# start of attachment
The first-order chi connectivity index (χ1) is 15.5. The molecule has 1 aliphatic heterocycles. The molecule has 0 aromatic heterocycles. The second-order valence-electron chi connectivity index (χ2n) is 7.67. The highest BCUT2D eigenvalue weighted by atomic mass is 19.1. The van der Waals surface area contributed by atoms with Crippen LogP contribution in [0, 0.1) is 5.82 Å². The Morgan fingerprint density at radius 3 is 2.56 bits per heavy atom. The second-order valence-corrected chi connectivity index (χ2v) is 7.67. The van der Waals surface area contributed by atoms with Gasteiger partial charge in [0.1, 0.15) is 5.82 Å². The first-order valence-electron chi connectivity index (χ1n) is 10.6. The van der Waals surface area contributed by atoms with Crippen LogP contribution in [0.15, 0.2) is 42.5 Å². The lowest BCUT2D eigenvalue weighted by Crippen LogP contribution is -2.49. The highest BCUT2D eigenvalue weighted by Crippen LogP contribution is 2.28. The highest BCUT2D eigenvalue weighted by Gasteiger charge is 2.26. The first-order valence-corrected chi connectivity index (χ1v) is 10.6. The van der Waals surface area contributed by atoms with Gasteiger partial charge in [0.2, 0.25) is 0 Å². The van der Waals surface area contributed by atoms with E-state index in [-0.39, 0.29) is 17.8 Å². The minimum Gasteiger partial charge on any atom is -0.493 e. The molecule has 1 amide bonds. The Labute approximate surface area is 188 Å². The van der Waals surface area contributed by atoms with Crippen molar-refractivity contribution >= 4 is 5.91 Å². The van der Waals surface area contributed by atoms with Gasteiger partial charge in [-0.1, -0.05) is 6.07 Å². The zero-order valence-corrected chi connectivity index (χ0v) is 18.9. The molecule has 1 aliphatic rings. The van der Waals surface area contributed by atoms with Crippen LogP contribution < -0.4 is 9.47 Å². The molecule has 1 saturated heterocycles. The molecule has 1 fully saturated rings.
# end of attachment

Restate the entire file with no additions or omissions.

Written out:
The first-order chi connectivity index (χ1) is 15.5. The molecule has 1 aliphatic heterocycles. The molecule has 0 aromatic heterocycles. The second-order valence-electron chi connectivity index (χ2n) is 7.67. The highest BCUT2D eigenvalue weighted by atomic mass is 19.1. The van der Waals surface area contributed by atoms with Crippen LogP contribution in [0, 0.1) is 5.82 Å². The Morgan fingerprint density at radius 3 is 2.56 bits per heavy atom. The second-order valence-corrected chi connectivity index (χ2v) is 7.67. The van der Waals surface area contributed by atoms with Gasteiger partial charge in [0.1, 0.15) is 5.82 Å². The first-order valence-electron chi connectivity index (χ1n) is 10.6. The van der Waals surface area contributed by atoms with Crippen LogP contribution in [0.15, 0.2) is 42.5 Å². The lowest BCUT2D eigenvalue weighted by Crippen LogP contribution is -2.49. The highest BCUT2D eigenvalue weighted by Crippen LogP contribution is 2.28. The highest BCUT2D eigenvalue weighted by Gasteiger charge is 2.26. The first-order valence-corrected chi connectivity index (χ1v) is 10.6. The van der Waals surface area contributed by atoms with Gasteiger partial charge in [0.2, 0.25) is 0 Å². The van der Waals surface area contributed by atoms with E-state index in [-0.39, 0.29) is 17.8 Å². The minimum Gasteiger partial charge on any atom is -0.493 e. The molecule has 1 amide bonds. The Labute approximate surface area is 188 Å². The van der Waals surface area contributed by atoms with Crippen molar-refractivity contribution >= 4 is 5.91 Å². The van der Waals surface area contributed by atoms with Gasteiger partial charge in [-0.1, -0.05) is 6.07 Å². The zero-order valence-corrected chi connectivity index (χ0v) is 18.9. The molecule has 1 aliphatic rings. The van der Waals surface area contributed by atoms with Crippen LogP contribution < -0.4 is 9.47 Å². The molecule has 1 saturated heterocycles. The molecule has 1 fully saturated rings.